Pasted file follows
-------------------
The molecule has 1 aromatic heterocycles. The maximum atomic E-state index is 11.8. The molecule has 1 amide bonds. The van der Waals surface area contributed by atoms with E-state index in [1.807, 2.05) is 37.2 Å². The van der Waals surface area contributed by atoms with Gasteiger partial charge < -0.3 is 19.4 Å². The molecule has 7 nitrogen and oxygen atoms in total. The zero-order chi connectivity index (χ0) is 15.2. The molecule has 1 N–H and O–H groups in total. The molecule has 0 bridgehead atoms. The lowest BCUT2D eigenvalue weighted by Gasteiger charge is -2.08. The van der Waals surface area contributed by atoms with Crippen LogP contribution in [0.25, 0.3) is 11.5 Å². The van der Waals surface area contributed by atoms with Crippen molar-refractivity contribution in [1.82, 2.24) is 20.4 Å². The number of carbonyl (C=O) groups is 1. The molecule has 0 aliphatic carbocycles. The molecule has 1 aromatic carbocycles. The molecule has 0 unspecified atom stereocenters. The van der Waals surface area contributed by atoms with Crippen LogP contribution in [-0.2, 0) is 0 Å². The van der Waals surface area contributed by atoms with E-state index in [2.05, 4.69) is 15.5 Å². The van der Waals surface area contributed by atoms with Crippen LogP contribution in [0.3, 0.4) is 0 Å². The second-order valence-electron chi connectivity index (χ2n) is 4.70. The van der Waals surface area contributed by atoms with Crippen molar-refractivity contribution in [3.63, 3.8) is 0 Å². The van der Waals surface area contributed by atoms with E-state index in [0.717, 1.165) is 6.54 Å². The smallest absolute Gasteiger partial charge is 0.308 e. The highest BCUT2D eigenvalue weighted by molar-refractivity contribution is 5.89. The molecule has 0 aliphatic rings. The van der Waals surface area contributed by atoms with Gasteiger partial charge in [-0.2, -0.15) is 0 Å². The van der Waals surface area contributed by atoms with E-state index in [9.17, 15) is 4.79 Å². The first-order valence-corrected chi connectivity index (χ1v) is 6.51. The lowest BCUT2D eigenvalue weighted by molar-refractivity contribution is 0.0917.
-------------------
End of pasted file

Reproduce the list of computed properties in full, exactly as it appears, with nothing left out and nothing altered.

The molecule has 1 aromatic heterocycles. The maximum atomic E-state index is 11.8. The molecule has 1 amide bonds. The van der Waals surface area contributed by atoms with E-state index in [1.807, 2.05) is 37.2 Å². The van der Waals surface area contributed by atoms with Gasteiger partial charge < -0.3 is 19.4 Å². The molecule has 7 nitrogen and oxygen atoms in total. The zero-order chi connectivity index (χ0) is 15.2. The molecule has 1 N–H and O–H groups in total. The molecule has 0 bridgehead atoms. The lowest BCUT2D eigenvalue weighted by Gasteiger charge is -2.08. The van der Waals surface area contributed by atoms with Crippen LogP contribution in [0.25, 0.3) is 11.5 Å². The van der Waals surface area contributed by atoms with Crippen molar-refractivity contribution in [1.82, 2.24) is 20.4 Å². The number of carbonyl (C=O) groups is 1. The molecule has 0 aliphatic carbocycles. The molecule has 1 aromatic carbocycles. The molecule has 0 unspecified atom stereocenters. The van der Waals surface area contributed by atoms with Crippen LogP contribution in [-0.2, 0) is 0 Å². The van der Waals surface area contributed by atoms with E-state index in [2.05, 4.69) is 15.5 Å². The van der Waals surface area contributed by atoms with Crippen LogP contribution in [0.3, 0.4) is 0 Å². The second-order valence-electron chi connectivity index (χ2n) is 4.70. The van der Waals surface area contributed by atoms with Crippen molar-refractivity contribution in [3.63, 3.8) is 0 Å². The van der Waals surface area contributed by atoms with E-state index in [0.717, 1.165) is 6.54 Å². The smallest absolute Gasteiger partial charge is 0.308 e. The highest BCUT2D eigenvalue weighted by molar-refractivity contribution is 5.89. The molecule has 0 aliphatic rings. The van der Waals surface area contributed by atoms with Gasteiger partial charge in [-0.2, -0.15) is 0 Å². The van der Waals surface area contributed by atoms with E-state index in [9.17, 15) is 4.79 Å². The first-order valence-corrected chi connectivity index (χ1v) is 6.51. The lowest BCUT2D eigenvalue weighted by molar-refractivity contribution is 0.0917.